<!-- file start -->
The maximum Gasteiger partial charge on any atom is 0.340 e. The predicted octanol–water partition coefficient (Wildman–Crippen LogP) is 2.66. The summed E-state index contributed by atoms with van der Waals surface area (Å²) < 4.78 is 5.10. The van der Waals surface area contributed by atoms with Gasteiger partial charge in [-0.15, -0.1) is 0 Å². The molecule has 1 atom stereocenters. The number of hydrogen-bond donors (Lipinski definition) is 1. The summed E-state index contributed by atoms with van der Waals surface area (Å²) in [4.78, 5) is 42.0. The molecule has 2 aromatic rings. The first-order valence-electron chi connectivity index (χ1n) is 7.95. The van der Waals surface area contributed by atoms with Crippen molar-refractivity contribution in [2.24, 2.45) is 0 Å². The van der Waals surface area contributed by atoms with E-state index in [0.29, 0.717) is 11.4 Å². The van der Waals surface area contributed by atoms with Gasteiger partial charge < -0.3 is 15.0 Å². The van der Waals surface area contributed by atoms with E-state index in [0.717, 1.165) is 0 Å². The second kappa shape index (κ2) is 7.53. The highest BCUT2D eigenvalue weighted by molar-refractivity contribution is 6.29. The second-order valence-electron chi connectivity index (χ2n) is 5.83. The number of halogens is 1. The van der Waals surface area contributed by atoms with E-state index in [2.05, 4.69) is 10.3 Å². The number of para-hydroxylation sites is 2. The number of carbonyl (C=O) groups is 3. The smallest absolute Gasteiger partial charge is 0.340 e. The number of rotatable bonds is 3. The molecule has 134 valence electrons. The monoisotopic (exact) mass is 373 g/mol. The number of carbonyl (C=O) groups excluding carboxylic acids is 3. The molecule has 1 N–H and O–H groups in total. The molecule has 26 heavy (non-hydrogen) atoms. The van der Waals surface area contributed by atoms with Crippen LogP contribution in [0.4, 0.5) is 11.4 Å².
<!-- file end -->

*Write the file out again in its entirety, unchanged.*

The maximum Gasteiger partial charge on any atom is 0.340 e. The predicted octanol–water partition coefficient (Wildman–Crippen LogP) is 2.66. The summed E-state index contributed by atoms with van der Waals surface area (Å²) < 4.78 is 5.10. The van der Waals surface area contributed by atoms with Gasteiger partial charge in [-0.15, -0.1) is 0 Å². The molecule has 1 atom stereocenters. The number of hydrogen-bond donors (Lipinski definition) is 1. The summed E-state index contributed by atoms with van der Waals surface area (Å²) in [4.78, 5) is 42.0. The molecule has 2 aromatic rings. The first-order valence-electron chi connectivity index (χ1n) is 7.95. The van der Waals surface area contributed by atoms with Crippen molar-refractivity contribution in [2.24, 2.45) is 0 Å². The van der Waals surface area contributed by atoms with E-state index in [0.29, 0.717) is 11.4 Å². The van der Waals surface area contributed by atoms with Gasteiger partial charge < -0.3 is 15.0 Å². The van der Waals surface area contributed by atoms with E-state index in [0.717, 1.165) is 0 Å². The second kappa shape index (κ2) is 7.53. The highest BCUT2D eigenvalue weighted by molar-refractivity contribution is 6.29. The second-order valence-electron chi connectivity index (χ2n) is 5.83. The number of halogens is 1. The van der Waals surface area contributed by atoms with E-state index in [2.05, 4.69) is 10.3 Å². The number of para-hydroxylation sites is 2. The number of carbonyl (C=O) groups is 3. The smallest absolute Gasteiger partial charge is 0.340 e. The number of rotatable bonds is 3. The molecule has 134 valence electrons. The monoisotopic (exact) mass is 373 g/mol. The number of carbonyl (C=O) groups excluding carboxylic acids is 3. The molecule has 1 N–H and O–H groups in total. The molecule has 26 heavy (non-hydrogen) atoms. The van der Waals surface area contributed by atoms with Crippen LogP contribution in [0.4, 0.5) is 11.4 Å².